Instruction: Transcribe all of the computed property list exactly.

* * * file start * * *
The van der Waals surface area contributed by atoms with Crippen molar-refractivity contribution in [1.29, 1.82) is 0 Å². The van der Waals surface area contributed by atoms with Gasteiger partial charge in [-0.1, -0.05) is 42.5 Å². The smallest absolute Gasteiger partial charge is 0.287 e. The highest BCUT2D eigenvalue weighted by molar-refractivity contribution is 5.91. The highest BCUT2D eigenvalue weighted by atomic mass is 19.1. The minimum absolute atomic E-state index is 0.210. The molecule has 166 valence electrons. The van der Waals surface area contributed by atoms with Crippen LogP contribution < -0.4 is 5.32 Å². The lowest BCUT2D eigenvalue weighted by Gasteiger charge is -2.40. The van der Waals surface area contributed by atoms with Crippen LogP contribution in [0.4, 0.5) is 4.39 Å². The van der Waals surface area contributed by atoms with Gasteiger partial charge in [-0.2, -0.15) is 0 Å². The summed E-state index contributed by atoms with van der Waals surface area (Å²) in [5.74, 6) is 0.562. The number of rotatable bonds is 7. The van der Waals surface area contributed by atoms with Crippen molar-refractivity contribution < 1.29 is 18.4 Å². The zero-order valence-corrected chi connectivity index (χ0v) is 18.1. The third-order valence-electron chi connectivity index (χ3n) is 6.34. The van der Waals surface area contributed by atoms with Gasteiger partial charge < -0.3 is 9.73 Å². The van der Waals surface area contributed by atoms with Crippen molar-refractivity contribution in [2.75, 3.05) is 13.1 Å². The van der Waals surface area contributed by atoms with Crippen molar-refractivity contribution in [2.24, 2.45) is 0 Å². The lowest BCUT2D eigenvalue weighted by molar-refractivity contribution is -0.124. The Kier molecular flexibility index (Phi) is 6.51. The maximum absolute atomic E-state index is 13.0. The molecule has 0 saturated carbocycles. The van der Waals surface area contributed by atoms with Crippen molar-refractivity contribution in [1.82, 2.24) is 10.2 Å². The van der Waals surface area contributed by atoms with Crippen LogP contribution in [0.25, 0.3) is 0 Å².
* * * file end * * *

The van der Waals surface area contributed by atoms with Crippen molar-refractivity contribution in [1.29, 1.82) is 0 Å². The van der Waals surface area contributed by atoms with Gasteiger partial charge in [-0.1, -0.05) is 42.5 Å². The smallest absolute Gasteiger partial charge is 0.287 e. The highest BCUT2D eigenvalue weighted by molar-refractivity contribution is 5.91. The highest BCUT2D eigenvalue weighted by atomic mass is 19.1. The minimum absolute atomic E-state index is 0.210. The molecule has 166 valence electrons. The van der Waals surface area contributed by atoms with Crippen LogP contribution < -0.4 is 5.32 Å². The lowest BCUT2D eigenvalue weighted by Gasteiger charge is -2.40. The van der Waals surface area contributed by atoms with Crippen LogP contribution in [0.4, 0.5) is 4.39 Å². The van der Waals surface area contributed by atoms with Gasteiger partial charge in [-0.2, -0.15) is 0 Å². The summed E-state index contributed by atoms with van der Waals surface area (Å²) in [5.74, 6) is 0.562. The number of rotatable bonds is 7. The van der Waals surface area contributed by atoms with Crippen molar-refractivity contribution < 1.29 is 18.4 Å². The zero-order valence-corrected chi connectivity index (χ0v) is 18.1. The third-order valence-electron chi connectivity index (χ3n) is 6.34. The van der Waals surface area contributed by atoms with Gasteiger partial charge < -0.3 is 9.73 Å². The van der Waals surface area contributed by atoms with Crippen molar-refractivity contribution in [2.75, 3.05) is 13.1 Å². The van der Waals surface area contributed by atoms with Crippen molar-refractivity contribution in [2.24, 2.45) is 0 Å². The lowest BCUT2D eigenvalue weighted by molar-refractivity contribution is -0.124. The Kier molecular flexibility index (Phi) is 6.51. The maximum absolute atomic E-state index is 13.0. The molecule has 0 saturated carbocycles. The van der Waals surface area contributed by atoms with Crippen molar-refractivity contribution in [1.82, 2.24) is 10.2 Å². The van der Waals surface area contributed by atoms with Crippen LogP contribution in [0.25, 0.3) is 0 Å².